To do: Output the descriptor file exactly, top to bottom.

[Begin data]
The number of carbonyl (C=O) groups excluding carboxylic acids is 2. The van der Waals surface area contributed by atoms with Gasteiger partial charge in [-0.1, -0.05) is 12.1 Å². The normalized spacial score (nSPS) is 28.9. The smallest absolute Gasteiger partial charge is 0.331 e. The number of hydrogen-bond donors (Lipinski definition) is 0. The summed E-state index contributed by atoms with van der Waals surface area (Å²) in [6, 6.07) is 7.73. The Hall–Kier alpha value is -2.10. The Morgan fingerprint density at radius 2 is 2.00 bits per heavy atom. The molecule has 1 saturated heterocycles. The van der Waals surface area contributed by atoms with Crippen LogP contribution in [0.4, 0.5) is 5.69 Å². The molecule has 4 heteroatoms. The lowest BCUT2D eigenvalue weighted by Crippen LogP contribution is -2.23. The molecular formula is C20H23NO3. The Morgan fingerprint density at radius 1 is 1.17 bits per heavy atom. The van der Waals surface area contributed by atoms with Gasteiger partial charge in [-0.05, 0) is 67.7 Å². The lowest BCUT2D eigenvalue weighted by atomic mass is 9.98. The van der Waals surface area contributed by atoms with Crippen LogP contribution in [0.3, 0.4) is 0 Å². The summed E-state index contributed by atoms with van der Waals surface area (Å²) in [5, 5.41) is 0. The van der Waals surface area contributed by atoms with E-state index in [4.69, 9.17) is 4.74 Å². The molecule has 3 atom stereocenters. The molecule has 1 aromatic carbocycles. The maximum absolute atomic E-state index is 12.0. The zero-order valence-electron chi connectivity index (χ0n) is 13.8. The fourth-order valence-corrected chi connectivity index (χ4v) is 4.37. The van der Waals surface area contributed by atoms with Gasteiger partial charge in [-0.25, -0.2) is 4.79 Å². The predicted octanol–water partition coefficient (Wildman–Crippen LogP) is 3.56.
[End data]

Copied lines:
The number of carbonyl (C=O) groups excluding carboxylic acids is 2. The van der Waals surface area contributed by atoms with Gasteiger partial charge in [-0.1, -0.05) is 12.1 Å². The normalized spacial score (nSPS) is 28.9. The smallest absolute Gasteiger partial charge is 0.331 e. The number of hydrogen-bond donors (Lipinski definition) is 0. The summed E-state index contributed by atoms with van der Waals surface area (Å²) in [6, 6.07) is 7.73. The Hall–Kier alpha value is -2.10. The Morgan fingerprint density at radius 2 is 2.00 bits per heavy atom. The molecule has 1 saturated heterocycles. The van der Waals surface area contributed by atoms with Crippen LogP contribution in [0.4, 0.5) is 5.69 Å². The molecule has 4 heteroatoms. The lowest BCUT2D eigenvalue weighted by Crippen LogP contribution is -2.23. The molecular formula is C20H23NO3. The Morgan fingerprint density at radius 1 is 1.17 bits per heavy atom. The van der Waals surface area contributed by atoms with Gasteiger partial charge in [-0.05, 0) is 67.7 Å². The lowest BCUT2D eigenvalue weighted by atomic mass is 9.98. The van der Waals surface area contributed by atoms with Crippen LogP contribution in [0.3, 0.4) is 0 Å². The summed E-state index contributed by atoms with van der Waals surface area (Å²) in [5, 5.41) is 0. The van der Waals surface area contributed by atoms with E-state index in [4.69, 9.17) is 4.74 Å². The molecule has 3 atom stereocenters. The molecule has 1 aromatic carbocycles. The maximum absolute atomic E-state index is 12.0. The zero-order valence-electron chi connectivity index (χ0n) is 13.8. The fourth-order valence-corrected chi connectivity index (χ4v) is 4.37. The van der Waals surface area contributed by atoms with Gasteiger partial charge in [-0.25, -0.2) is 4.79 Å². The predicted octanol–water partition coefficient (Wildman–Crippen LogP) is 3.56.